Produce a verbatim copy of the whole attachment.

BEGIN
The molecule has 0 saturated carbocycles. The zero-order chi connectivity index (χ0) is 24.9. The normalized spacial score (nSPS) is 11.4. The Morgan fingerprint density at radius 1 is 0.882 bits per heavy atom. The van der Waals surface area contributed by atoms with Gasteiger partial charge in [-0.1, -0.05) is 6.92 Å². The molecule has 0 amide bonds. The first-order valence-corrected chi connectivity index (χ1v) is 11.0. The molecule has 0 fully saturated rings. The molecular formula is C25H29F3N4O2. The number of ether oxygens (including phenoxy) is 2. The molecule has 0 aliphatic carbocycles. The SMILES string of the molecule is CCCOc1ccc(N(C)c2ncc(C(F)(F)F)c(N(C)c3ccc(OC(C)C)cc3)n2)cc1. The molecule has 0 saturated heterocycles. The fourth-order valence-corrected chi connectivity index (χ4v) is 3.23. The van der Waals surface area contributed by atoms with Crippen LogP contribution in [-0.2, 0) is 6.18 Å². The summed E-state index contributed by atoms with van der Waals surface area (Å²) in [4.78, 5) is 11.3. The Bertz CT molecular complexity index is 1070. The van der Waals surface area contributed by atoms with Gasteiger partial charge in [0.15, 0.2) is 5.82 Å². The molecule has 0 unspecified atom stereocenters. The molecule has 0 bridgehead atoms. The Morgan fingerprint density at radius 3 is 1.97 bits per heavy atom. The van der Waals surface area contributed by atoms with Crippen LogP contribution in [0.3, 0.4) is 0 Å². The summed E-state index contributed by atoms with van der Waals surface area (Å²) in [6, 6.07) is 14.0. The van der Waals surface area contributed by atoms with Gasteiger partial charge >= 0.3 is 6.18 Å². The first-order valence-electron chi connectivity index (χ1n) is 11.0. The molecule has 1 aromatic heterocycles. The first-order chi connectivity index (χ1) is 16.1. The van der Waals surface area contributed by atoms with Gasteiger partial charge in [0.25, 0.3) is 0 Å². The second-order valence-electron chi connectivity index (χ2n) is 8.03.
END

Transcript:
The molecule has 0 saturated carbocycles. The zero-order chi connectivity index (χ0) is 24.9. The normalized spacial score (nSPS) is 11.4. The Morgan fingerprint density at radius 1 is 0.882 bits per heavy atom. The van der Waals surface area contributed by atoms with Gasteiger partial charge in [-0.1, -0.05) is 6.92 Å². The molecule has 0 amide bonds. The first-order valence-corrected chi connectivity index (χ1v) is 11.0. The molecule has 0 fully saturated rings. The molecular formula is C25H29F3N4O2. The number of ether oxygens (including phenoxy) is 2. The molecule has 0 aliphatic carbocycles. The SMILES string of the molecule is CCCOc1ccc(N(C)c2ncc(C(F)(F)F)c(N(C)c3ccc(OC(C)C)cc3)n2)cc1. The molecule has 0 saturated heterocycles. The fourth-order valence-corrected chi connectivity index (χ4v) is 3.23. The van der Waals surface area contributed by atoms with Crippen LogP contribution in [-0.2, 0) is 6.18 Å². The summed E-state index contributed by atoms with van der Waals surface area (Å²) in [4.78, 5) is 11.3. The Bertz CT molecular complexity index is 1070. The van der Waals surface area contributed by atoms with Gasteiger partial charge in [0.15, 0.2) is 5.82 Å². The molecule has 0 unspecified atom stereocenters. The molecule has 0 bridgehead atoms. The Morgan fingerprint density at radius 3 is 1.97 bits per heavy atom. The van der Waals surface area contributed by atoms with Crippen LogP contribution in [0.3, 0.4) is 0 Å². The summed E-state index contributed by atoms with van der Waals surface area (Å²) in [6, 6.07) is 14.0. The van der Waals surface area contributed by atoms with Gasteiger partial charge >= 0.3 is 6.18 Å². The first-order valence-electron chi connectivity index (χ1n) is 11.0. The molecule has 1 aromatic heterocycles. The first-order chi connectivity index (χ1) is 16.1. The van der Waals surface area contributed by atoms with Gasteiger partial charge in [0.25, 0.3) is 0 Å². The second-order valence-electron chi connectivity index (χ2n) is 8.03.